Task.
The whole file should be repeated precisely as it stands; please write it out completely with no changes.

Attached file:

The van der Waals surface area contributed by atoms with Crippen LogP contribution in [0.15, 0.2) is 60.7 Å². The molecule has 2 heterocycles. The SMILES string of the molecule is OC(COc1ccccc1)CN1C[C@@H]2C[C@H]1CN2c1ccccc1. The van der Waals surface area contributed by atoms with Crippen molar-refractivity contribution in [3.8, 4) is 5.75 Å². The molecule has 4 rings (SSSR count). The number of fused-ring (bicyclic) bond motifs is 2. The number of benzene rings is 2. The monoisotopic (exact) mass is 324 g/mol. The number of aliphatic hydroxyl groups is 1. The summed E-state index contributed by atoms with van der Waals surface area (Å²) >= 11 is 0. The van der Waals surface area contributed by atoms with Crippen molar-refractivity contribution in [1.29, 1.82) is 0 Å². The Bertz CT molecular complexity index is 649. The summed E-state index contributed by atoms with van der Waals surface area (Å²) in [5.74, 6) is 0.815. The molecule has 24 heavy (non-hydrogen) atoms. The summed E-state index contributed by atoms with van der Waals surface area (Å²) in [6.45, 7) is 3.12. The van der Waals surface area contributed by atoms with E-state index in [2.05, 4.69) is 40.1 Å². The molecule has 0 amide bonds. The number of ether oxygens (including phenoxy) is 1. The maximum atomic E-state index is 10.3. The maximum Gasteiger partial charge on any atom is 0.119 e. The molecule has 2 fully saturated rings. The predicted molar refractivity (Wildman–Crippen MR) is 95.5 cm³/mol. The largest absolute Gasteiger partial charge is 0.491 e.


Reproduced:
The van der Waals surface area contributed by atoms with Crippen LogP contribution in [0.15, 0.2) is 60.7 Å². The molecule has 2 heterocycles. The SMILES string of the molecule is OC(COc1ccccc1)CN1C[C@@H]2C[C@H]1CN2c1ccccc1. The van der Waals surface area contributed by atoms with Crippen molar-refractivity contribution in [3.8, 4) is 5.75 Å². The molecule has 4 rings (SSSR count). The number of fused-ring (bicyclic) bond motifs is 2. The number of benzene rings is 2. The monoisotopic (exact) mass is 324 g/mol. The number of aliphatic hydroxyl groups is 1. The summed E-state index contributed by atoms with van der Waals surface area (Å²) >= 11 is 0. The van der Waals surface area contributed by atoms with Crippen molar-refractivity contribution in [1.29, 1.82) is 0 Å². The Bertz CT molecular complexity index is 649. The summed E-state index contributed by atoms with van der Waals surface area (Å²) in [5.74, 6) is 0.815. The molecule has 24 heavy (non-hydrogen) atoms. The summed E-state index contributed by atoms with van der Waals surface area (Å²) in [6.45, 7) is 3.12. The van der Waals surface area contributed by atoms with E-state index in [2.05, 4.69) is 40.1 Å². The molecule has 0 amide bonds. The number of ether oxygens (including phenoxy) is 1. The maximum atomic E-state index is 10.3. The maximum Gasteiger partial charge on any atom is 0.119 e. The molecule has 2 fully saturated rings. The predicted molar refractivity (Wildman–Crippen MR) is 95.5 cm³/mol. The largest absolute Gasteiger partial charge is 0.491 e.